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The Black Clown Proves That Out Of Sadness Comes Defiance and Determination

Langston Hughes's 1931 poem rises again, this time as a music theater experience.

The cast of The Black Clown, adapted by Davóne Tines and Michael Schachter, and directed by Zack Winokur, at the American Repertory Theater.
(© Maggie Hall)

It is in Langston Hughes's own introduction to his 1931 poem "The Black Clown" where he writes that the work should be spoken "to the music of a piano, or an orchestra." Even so, it seems unlikely that Hughes could have predicted a brand-new theatrical imagining of his poem, The Black Clown, would appear almost a century later onstage at Cambridge's American Repertory Theater.

Adapted by Davóne Tines and Michael Schachter (Schachter also wrote the music), this 70-minute part-vaudeville act, part-opera, part-dance piece is a vital work that premieres at an essential time in history. Hughes's poem is written in two columns: on the left, "the mood," and on the right, "the poem." It begins with the line "You laugh because I'm poor and black and funny — not the same as you," and traces the history, injustice, and oppression of African-Americans from slavery to emancipation, segregation to the present day.

Tines takes on the title role of the Black Clown, and he is electrifying with his rich, smooth bass-baritone. One of the marvels of his performance is that he seems to be watching us just as much as we are watching him, never fully escaping behind — or barging through — the fourth wall. But one scene takes a wrecking ball to that fourth wall as a funeral procession makes its way off the stage and into the house. While a desperately moving version of "Sometimes I Feel Like a Motherless Child" is sung, the pain is no longer something the audience is observing from a comfortable distance, but right in front of them, unable to be ignored. The 12-person ensemble doesn't leave an emotional stone unturned. Whether they are mourning or dancing, they are collectively what give The Black Clown its indefatigable soul.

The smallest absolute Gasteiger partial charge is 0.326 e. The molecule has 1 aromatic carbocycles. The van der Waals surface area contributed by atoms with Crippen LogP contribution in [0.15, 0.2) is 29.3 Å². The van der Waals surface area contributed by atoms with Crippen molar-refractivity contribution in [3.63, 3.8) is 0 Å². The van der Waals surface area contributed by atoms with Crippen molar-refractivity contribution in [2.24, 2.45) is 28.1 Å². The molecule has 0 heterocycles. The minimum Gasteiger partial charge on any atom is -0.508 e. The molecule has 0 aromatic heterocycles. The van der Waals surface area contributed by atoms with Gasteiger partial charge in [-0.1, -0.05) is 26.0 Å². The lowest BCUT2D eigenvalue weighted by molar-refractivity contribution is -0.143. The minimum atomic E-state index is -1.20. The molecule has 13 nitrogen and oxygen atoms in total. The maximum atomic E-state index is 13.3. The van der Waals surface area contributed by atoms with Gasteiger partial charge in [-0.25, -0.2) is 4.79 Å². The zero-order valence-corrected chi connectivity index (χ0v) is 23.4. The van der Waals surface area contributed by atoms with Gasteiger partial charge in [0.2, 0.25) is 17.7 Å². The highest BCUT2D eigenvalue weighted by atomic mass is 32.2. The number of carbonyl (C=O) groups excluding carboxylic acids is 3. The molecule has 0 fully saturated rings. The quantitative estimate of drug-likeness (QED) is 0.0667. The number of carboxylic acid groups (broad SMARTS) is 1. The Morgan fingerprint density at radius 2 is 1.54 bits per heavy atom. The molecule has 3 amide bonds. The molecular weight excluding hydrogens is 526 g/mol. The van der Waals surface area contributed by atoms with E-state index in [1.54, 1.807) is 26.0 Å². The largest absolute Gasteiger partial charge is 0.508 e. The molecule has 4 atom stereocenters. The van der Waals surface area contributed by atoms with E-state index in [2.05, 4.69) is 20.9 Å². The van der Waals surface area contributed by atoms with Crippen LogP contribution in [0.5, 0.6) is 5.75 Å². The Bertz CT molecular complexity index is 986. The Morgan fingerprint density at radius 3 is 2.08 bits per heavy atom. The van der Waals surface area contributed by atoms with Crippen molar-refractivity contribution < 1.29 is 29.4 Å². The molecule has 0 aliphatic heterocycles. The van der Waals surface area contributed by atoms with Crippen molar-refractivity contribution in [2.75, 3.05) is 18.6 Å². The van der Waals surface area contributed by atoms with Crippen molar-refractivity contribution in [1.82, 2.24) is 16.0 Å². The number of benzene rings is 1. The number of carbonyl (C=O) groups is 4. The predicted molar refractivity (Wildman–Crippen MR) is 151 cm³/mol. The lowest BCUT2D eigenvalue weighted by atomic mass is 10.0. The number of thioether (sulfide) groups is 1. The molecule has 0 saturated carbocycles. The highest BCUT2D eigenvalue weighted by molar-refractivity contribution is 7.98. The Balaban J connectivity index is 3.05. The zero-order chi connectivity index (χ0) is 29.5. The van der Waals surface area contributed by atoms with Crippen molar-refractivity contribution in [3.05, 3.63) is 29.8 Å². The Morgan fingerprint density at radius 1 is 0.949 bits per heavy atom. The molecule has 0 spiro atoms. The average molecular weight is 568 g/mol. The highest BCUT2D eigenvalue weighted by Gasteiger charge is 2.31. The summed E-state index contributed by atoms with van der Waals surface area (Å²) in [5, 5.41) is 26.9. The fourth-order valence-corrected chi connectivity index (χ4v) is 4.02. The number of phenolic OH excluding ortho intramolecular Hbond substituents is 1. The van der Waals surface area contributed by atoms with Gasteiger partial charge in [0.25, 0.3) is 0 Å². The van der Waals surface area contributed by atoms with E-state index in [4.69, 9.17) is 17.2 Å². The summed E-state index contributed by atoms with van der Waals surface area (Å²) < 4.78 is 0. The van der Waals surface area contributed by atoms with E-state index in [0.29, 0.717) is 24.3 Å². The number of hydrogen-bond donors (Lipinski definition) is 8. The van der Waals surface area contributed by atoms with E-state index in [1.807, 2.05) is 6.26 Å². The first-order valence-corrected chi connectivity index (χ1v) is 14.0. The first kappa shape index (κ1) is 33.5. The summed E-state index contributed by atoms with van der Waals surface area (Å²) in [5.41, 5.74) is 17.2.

The music throughout the show is charged with emotion. It's used as a tool that horrifies and stings as much as it entertains, and weaves together a history that starts with work songs and moves through blues, gospel, and jazz. The whole of this enigmatic work is brought to life by Chanel DaSilva's thrilling choreography and Zack Winokur's direction. Visually, The Black Clown looks like it is ready for a spread in Vogue Magazine, thanks in no small part to the scenic and costume designs of Carlos Soto and the striking lighting design of John Torres.

The Black Clown is a hopeful, defiant, and provocative extravaganza that, as the A.R.T. does so consistently well, pushes the boundaries of what theater can be and what it can make us feel. It is an essential work of artistic bravery and truth that manages to both stop the heart and send it flying, hovering somewhere between the depths of humanity and the heights of old-fashioned theatricality.

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